Do edit

Holy Cross Abbey
  • The Leisure Centre on Cathedral St has pool, gym and fitness classes.
  • The Source Arts Centre on Cathedral St has music, comedy, shows and art exhibitions. It's open Tu-F 10:00-17:00, Sa 14:00-17:00.
  • Angling for trout and salmon along the River Suir.
  • Horse riding can be arranged at several stables. The nearest is Tipperary Equestrian Centre on Mill Rd 1 km southeast of town.
  • 1 Semple Stadium hosts games of Hurling and Gaelic Football for Tipperary GAA and for Munster, and has hosted music events. With a capacity of 45,690, as a GAA venue it's second in size only to Croke Park in Dublin.
  • 2 Thurles Racecourse, Thurles (1.5 km west of town). This track has National Hunt (jumps) races Nov-March. It's an oval right-handed 2 km circuit with 6 flights of hurdles and 7 steeplechase fences then a steep uphill finish; and races make two circuits. On race days there's a free minibus shuttle from the railway station. Adult €15, conc €8.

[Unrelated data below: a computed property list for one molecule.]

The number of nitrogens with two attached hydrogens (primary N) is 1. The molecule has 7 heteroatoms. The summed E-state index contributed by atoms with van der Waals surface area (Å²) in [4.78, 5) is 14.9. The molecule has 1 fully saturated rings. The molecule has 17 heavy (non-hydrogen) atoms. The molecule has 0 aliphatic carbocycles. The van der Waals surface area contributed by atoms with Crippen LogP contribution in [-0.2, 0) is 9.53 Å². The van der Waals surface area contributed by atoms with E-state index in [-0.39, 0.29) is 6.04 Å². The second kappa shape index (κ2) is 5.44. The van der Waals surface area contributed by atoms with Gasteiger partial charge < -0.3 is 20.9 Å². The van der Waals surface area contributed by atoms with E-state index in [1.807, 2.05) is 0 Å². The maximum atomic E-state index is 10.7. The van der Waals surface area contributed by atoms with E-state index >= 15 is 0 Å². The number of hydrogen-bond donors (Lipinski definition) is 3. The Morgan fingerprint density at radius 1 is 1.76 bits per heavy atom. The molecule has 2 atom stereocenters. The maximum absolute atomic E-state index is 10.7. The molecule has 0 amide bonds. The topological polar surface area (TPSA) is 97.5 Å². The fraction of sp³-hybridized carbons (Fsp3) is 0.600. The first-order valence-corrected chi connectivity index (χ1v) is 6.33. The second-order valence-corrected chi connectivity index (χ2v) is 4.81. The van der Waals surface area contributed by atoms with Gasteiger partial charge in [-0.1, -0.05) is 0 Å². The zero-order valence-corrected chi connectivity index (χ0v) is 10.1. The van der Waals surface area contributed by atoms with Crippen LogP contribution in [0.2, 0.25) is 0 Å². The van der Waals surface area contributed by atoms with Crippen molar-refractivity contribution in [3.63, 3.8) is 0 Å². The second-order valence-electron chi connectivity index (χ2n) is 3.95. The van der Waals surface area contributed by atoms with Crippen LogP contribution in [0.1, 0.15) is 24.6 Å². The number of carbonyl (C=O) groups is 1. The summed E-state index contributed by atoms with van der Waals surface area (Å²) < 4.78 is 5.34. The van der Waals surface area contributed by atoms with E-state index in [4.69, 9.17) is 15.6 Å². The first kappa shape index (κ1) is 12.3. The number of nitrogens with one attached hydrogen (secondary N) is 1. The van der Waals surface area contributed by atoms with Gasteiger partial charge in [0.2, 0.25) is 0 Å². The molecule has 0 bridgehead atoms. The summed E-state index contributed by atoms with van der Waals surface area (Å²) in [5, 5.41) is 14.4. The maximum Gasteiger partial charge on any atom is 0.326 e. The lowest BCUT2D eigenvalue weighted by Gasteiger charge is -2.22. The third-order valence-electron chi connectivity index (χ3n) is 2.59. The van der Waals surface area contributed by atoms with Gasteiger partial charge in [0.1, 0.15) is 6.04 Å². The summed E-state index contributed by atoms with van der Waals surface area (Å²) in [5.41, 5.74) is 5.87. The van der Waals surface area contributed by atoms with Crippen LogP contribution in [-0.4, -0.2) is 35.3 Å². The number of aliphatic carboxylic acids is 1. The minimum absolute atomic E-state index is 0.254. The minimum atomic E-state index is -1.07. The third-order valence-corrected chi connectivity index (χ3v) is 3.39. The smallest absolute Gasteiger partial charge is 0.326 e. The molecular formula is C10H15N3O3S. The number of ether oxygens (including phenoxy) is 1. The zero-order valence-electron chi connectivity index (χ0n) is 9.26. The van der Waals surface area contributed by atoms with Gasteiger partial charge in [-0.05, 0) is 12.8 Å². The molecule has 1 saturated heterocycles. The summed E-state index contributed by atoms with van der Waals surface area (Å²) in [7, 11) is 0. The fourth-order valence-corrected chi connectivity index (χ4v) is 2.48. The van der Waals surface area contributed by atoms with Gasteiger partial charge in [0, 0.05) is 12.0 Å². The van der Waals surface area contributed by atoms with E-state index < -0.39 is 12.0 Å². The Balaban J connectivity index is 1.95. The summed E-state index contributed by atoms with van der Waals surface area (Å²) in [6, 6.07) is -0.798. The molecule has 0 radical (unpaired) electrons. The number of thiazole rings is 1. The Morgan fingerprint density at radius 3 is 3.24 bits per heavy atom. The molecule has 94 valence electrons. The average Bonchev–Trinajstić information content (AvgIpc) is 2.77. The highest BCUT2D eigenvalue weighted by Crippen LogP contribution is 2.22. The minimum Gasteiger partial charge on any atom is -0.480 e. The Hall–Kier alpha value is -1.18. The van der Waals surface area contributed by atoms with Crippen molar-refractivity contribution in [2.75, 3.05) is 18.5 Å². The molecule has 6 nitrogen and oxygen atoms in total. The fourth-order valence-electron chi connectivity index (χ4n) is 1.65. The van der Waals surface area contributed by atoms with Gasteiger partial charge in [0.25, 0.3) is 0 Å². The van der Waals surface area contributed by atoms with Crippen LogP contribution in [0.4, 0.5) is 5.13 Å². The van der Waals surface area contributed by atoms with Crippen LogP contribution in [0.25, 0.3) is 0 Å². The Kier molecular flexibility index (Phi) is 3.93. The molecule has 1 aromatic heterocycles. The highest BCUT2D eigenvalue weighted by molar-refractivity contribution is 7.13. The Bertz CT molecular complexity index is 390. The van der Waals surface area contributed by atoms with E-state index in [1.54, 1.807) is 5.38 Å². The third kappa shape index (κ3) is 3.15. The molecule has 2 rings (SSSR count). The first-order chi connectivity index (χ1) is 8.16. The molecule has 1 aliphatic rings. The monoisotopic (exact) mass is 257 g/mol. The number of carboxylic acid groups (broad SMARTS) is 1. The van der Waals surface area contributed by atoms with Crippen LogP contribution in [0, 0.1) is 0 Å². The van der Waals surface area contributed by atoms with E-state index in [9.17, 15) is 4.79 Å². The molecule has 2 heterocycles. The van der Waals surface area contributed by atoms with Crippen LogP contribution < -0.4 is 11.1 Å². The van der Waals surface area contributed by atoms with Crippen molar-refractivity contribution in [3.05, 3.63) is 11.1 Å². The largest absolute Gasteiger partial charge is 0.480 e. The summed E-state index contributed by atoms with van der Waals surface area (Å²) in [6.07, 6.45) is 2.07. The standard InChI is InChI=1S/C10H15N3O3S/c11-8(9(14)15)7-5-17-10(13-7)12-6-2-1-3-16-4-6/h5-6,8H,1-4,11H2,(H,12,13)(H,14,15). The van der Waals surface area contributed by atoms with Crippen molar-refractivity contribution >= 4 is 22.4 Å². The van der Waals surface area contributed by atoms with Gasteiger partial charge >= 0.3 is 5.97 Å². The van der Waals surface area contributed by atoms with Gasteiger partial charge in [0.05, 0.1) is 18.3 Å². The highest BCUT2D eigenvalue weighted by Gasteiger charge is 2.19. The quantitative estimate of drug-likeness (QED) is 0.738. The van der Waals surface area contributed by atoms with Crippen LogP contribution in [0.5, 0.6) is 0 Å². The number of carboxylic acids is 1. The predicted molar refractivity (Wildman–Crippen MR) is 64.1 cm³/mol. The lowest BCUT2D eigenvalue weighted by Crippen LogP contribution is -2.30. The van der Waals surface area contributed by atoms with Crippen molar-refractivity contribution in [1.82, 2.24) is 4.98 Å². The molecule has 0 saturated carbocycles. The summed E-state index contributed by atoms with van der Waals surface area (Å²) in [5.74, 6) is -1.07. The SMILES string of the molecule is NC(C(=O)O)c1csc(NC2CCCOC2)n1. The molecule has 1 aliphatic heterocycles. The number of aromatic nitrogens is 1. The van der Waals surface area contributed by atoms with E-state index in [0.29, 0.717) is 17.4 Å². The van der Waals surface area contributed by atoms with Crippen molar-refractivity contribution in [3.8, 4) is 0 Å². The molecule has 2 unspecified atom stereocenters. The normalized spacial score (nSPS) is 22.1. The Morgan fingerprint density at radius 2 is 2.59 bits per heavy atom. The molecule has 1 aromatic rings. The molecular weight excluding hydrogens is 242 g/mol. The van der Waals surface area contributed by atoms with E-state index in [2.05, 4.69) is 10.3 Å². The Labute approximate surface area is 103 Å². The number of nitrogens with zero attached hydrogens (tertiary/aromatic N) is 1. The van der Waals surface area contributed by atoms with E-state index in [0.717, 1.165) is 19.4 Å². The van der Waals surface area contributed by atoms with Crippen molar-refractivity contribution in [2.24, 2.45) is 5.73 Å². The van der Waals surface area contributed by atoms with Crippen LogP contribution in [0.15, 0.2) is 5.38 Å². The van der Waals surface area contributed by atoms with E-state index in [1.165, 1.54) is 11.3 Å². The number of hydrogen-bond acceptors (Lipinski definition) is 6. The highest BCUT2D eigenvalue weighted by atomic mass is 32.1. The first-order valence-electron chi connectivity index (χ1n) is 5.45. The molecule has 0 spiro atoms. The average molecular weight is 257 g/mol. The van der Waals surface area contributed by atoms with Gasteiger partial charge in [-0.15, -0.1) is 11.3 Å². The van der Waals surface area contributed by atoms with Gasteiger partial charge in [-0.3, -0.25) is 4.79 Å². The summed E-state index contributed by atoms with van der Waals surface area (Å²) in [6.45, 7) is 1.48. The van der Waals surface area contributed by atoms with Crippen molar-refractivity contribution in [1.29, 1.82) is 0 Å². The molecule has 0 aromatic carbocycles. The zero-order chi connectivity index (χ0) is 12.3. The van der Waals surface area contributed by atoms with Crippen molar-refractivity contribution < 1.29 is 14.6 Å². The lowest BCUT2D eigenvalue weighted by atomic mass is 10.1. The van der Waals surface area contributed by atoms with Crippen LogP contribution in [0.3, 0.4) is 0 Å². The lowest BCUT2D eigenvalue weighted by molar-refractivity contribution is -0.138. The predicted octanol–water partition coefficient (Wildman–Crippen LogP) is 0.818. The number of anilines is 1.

• 3 Thurles Greyhound Stadium, +353 504 21003. Racing every Saturday, 20:00-22:30. Adult €5.    
  • 4 Thurles Golf Club, Turtulla Bridge, +353 504 21983. Blue tees 6663 yards, par 72. 18 holes €30.    
  • 5 The Devil's Bit is a peak of 478 m (1570 ft) west of Templemore, and roughly equidistant from Roscrea, Thurles and Nenagh. It's usually climbed on its south side from the car park on R501. The legend goes that the devil took a bite out of it, broke his teeth, and spat out the lump which landed as the Rock of Cashel. The tower near the summit is a 19th century Folly. The large cross on the summit was erected in 1953/54.